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I have a view that I let pulsate using a CAAnimation.

CAKeyframeAnimation *animation = [CAKeyframeAnimation animationWithKeyPath:@"opacity"];
animation.values = @[ @0.0f, @1.0f, @0.0f ];
animation.duration = 0.5;
animation.repeatCount = HUGE_VALF;

[view.layer addAnimation:animation forKey:@"pulsate"];

When I remove the animation using [view.layer removeAnimationForKey:@"pulsate"] the opacity snaps back immediately. What I would like to achieve is that the currently executing pulsating animation is finished and then the animation is removed.

I tried by setting repeatCount to 1, but this throws an exception because the animation is immutable.

Also I tried getting the current value from the presentation layer and applying it to the model, then removing the animation and again adding an animation to finish it. But this gives noticeable hiccups when stopping the animation and also the timing is off usually.

Is there a way to let an animation finish running a cycle and remove it afterwards?

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2 Answers 2

up vote 2 down vote accepted

There's a lot of details to get right, but the general idea is to create a non-repeating animation that is removed on completion, and then use the animationDidStop delegate method to restart the animation.

The first item of business is to declare some properties

@property (weak, nonatomic) IBOutlet UIImageView *orangeView2;
@property (nonatomic) bool pulseActive;
@property (strong, nonatomic) CAKeyframeAnimation *pulseAnimation;

The first property is the view that will be animated, the second keeps track of whether the animation is enabled, and the last is the actual animation (stored in property so that we only have to instantiate it once).

Next, we'll use lazy instantiation to create the animation object

- (CAKeyframeAnimation *)pulseAnimation
{
    if ( !_pulseAnimation )
    {
        _pulseAnimation = [CAKeyframeAnimation animationWithKeyPath:@"opacity"];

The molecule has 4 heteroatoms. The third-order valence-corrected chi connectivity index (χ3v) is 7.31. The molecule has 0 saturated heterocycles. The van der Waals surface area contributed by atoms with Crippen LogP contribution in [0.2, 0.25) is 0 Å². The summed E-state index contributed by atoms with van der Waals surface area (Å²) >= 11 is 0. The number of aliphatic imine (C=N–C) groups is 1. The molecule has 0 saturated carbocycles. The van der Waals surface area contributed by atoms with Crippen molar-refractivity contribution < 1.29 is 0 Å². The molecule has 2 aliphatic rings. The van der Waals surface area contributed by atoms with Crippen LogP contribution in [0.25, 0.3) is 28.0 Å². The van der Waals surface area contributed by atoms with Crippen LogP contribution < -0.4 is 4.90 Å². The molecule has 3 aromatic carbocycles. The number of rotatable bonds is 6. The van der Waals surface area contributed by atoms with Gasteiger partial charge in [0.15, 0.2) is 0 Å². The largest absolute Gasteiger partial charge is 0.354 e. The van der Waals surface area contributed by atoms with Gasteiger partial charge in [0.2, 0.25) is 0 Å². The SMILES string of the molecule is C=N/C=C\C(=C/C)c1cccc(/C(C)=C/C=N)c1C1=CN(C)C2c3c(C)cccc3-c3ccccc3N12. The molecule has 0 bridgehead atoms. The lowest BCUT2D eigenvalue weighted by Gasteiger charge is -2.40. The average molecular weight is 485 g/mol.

_pulseAnimation.values = @[ @0.0f, @1.0f, @0.0f ];
        _pulseAnimation.duration = 0.5;

        _pulseAnimation.delegate = self;
        [_pulseAnimation setValue:@"PulseAnimation" forKey:@"AnimationIdentifier"];
    }

    return( _pulseAnimation );
}

The important bits here are

  • the animation does not repeat (by default)
  • the animation is removedOnCompletion (by default)
  • the delegate is set to self so that the animationDidStop method will be called
  • the animation is given an identifier using setValue:forKey:

That last item is only needed if multiple animations are using the same delegate, since in that case, you'll need a way to determine which animation called animationDidStop. The strings passed to forKey and setValue are arbitrary, and are stored in a dictionary in the animation object.

Ok, so now we need to implement animationDidStop. The implementation checks the pulseActive property and restarts the animation if necessary (after checking the identity of the animation).

- (void)animationDidStop:(CAAnimation *)animation finished:(BOOL)flag
{
    NSString *animationIdentifier = [animation valueForKey:@"AnimationIdentifier"];

    if ( [animationIdentifier isEqualToString:@"PulseAnimation"] )
    {
        if ( self.pulseActive )
            [self.orangeView2.layer addAnimation:self.pulseAnimation forKey:@"pulsate"];
    }
}

All that's left is to start and stop the animation. For example, a button that toggles the animation

- (IBAction)pulseButtonPressed
{
    if ( !self.pulseActive )
    {
        self.pulseActive = YES;
        [self.orangeView2.layer addAnimation:[self pulseAnimation] forKey:@"pulsate"];
    }
    else
    {
        self.pulseActive = NO;
    }
}
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For me, reusing the animation did not work as expected, however adding a new one works perfectly. Thanks! –  Fönsi Jul 1 at 7:21

There is a delegate method in CAAnimation.

Implement the -animationDidStop:finished: method.

Remember to set:

animation.delegate = self;

As to setting repeatCount = 1.0;, which caused an exception.

It shouldn't. But I assume you're doing that when the animation is already triggered (added to the layer).

So, one way to do it is to update the model in -animationDidStop:finished: method then remove the animation.

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Thanks for your answer, but -animationDidStop:finished: is only called when the animation really finishes. This means in my case it's only called once I remove the animation. What I need is a way to know when a single cycle of my repeating view is done. –  Fönsi Jun 27 at 22:11
    
As for the exception: Yes, I did set it when the animation was already added to the layer. I tried to stop the animation this way. –  Fönsi Jun 27 at 22:12

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